WASHINGTON—The U.S. K-12 education system has failed to harness the power of data to boost student performance and close achievement gaps in the same way that other sectors have already leveraged data to work more efficiently and effectively, according to a new report released today by the Center for Data Innovation. The Center, a think tank focused on data and public policy, urges policymakers at the federal, state, and local levels to overcome obstacles ranging from inadequate teacher training to poorly implemented statewide education data infrastructure to build a data-driven education system nationwide.
“Schools today are not very different than they were 50 years ago,” said Joshua New, the report’s author and a policy analyst at the Center. “While most Americans are empowered by data and technology in nearly every aspect of their lives, U.S. schools are largely failing to use data to transform and improve education. The U.S. K-12 education system is clearly falling short when it comes to both student performance and disparities in educational outcome, and better use of data has the potential to significantly improve how educators teach children and how administrators manage schools. It’s time to bring American K-12 education into the 21st century data economy.”
The new report proposes a vision for the U.S. education system that uses data to become more personalized, evidence-based, efficient, and innovative. Unfortunately, the Center points out, the United States has made little progress towards data-driven education due to considerable cultural, political, technological, and administrative barriers. These include institutional resistance, hostility to using data in the classroom, a lack of effective tools, inadequate teacher training, flawed data infrastructure, systemic “chicken-or-egg” challenges, and, perhaps most significantly, privacy fears, which are often unfounded but pervasive.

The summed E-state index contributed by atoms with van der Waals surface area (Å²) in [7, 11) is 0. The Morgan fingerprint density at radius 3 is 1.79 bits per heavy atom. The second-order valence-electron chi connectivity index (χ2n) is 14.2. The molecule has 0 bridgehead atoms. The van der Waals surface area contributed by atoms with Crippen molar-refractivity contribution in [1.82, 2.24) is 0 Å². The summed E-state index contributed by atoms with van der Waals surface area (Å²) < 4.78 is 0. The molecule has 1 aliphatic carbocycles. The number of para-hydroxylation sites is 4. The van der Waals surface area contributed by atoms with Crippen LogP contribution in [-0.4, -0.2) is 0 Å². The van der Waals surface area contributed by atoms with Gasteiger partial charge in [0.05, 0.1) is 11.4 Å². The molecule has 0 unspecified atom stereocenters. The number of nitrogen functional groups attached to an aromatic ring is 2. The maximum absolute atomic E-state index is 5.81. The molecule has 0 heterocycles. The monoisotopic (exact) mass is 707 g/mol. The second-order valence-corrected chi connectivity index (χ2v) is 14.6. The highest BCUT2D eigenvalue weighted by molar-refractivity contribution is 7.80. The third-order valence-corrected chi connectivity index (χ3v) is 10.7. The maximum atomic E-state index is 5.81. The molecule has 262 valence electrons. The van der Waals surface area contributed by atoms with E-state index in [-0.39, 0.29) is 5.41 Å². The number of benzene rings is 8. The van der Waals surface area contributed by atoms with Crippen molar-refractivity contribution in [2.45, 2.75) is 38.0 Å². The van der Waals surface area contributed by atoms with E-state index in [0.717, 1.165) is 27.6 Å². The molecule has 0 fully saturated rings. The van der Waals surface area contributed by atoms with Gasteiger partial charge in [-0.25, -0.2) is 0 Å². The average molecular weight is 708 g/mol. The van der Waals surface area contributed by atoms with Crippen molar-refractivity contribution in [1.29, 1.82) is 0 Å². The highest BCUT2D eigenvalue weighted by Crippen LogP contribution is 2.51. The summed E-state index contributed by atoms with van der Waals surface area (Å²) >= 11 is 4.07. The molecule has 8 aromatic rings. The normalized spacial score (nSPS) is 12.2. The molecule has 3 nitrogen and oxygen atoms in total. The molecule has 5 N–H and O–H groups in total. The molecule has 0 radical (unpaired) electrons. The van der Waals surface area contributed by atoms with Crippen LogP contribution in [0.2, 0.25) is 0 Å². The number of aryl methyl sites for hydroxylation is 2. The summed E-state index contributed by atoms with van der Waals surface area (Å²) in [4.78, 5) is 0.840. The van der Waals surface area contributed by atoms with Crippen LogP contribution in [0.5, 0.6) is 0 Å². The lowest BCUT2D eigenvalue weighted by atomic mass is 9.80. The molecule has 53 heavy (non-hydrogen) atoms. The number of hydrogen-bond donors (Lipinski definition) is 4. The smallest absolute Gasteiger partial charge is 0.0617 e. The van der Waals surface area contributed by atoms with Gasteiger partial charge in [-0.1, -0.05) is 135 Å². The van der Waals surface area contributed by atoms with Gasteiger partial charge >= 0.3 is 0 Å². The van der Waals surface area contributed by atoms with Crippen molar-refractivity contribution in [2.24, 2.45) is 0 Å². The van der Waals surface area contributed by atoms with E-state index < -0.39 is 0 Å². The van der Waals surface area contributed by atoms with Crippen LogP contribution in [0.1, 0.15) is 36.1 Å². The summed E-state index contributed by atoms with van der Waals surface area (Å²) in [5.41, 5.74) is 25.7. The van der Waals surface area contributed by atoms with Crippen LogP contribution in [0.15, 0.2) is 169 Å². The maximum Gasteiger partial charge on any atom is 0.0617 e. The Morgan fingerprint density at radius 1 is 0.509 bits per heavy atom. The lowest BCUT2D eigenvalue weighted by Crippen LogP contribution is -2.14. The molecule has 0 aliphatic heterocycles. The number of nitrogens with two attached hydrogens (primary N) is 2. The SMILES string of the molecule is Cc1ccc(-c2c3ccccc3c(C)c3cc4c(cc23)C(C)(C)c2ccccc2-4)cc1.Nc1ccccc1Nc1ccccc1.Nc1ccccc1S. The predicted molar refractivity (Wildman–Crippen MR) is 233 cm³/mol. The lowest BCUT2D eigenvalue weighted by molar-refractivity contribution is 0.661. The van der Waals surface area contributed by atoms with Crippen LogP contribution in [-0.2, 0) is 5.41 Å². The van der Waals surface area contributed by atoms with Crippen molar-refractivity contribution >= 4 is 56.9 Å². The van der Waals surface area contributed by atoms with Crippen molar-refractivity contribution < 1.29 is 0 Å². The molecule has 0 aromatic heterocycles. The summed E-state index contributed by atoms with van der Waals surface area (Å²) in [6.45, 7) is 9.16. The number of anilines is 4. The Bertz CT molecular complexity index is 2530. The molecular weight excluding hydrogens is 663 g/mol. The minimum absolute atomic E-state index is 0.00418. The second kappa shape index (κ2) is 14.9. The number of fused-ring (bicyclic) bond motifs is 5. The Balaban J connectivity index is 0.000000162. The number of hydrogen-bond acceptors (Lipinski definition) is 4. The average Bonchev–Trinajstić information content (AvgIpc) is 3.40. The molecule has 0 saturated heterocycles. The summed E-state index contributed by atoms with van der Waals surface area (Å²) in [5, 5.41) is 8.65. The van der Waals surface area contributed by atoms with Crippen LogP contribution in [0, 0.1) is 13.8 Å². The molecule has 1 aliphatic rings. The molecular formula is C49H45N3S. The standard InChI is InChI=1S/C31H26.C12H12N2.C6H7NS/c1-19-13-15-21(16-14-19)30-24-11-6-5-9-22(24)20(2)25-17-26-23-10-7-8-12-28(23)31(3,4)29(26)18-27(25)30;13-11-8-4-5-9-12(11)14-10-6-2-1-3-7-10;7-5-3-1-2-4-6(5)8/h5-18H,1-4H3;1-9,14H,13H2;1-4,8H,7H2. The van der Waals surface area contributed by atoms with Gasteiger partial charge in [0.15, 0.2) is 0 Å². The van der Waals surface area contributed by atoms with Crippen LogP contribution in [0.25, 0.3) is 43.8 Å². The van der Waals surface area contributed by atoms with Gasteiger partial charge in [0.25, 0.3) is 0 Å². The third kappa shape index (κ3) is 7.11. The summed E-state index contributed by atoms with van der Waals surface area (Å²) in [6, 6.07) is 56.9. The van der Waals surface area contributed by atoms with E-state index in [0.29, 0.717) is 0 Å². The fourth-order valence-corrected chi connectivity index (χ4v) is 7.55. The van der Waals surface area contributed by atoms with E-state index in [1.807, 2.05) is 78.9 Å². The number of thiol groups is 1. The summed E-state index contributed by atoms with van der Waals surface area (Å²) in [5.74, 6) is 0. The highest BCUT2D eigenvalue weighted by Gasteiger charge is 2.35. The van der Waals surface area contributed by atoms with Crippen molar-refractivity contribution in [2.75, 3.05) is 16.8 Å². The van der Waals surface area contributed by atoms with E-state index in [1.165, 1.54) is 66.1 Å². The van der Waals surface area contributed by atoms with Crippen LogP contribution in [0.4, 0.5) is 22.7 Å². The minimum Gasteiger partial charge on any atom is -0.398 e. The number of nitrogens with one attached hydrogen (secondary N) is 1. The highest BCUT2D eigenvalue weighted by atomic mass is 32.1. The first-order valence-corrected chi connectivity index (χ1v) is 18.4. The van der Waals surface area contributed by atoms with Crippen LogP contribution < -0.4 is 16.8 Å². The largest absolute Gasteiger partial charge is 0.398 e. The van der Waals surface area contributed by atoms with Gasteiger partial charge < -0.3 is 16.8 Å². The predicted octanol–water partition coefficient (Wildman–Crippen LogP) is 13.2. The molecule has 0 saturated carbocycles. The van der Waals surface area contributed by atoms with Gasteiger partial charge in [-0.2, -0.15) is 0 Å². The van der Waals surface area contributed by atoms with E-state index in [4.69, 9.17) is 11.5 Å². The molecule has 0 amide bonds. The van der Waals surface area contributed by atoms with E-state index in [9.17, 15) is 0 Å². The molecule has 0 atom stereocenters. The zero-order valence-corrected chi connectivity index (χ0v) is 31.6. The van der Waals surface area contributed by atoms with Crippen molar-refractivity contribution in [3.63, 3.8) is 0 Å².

To overcome these challenges, the Center urges policymakers at all levels to accelerate the development of a data-driven education system by:
- Encouraging smarter data collection and management;
- Encouraging data system interoperability;
- Empowering students and parents with access to their data;
- Promoting data-driven decision-making;
- Pushing back against unfounded privacy fears;
- Developing a model data-driven school district; and
- Using data to promote equity in education.
“Just as other industries increasingly rely on data to make smarter decisions, operate more efficiently and fairly, and develop innovative new solutions to problems, education should embrace data, too. Failure to transform the U.S. education system by leveraging data will have considerable consequences not just for individual students and taxpayers, but for U.S. productivity growth and competitiveness. Without a more effective education system, productivity will grow more slowly and organizations will have a harder time getting the workforce they need. A data-driven education system is good for students, teachers, parents, taxpayers, and the entire economy.”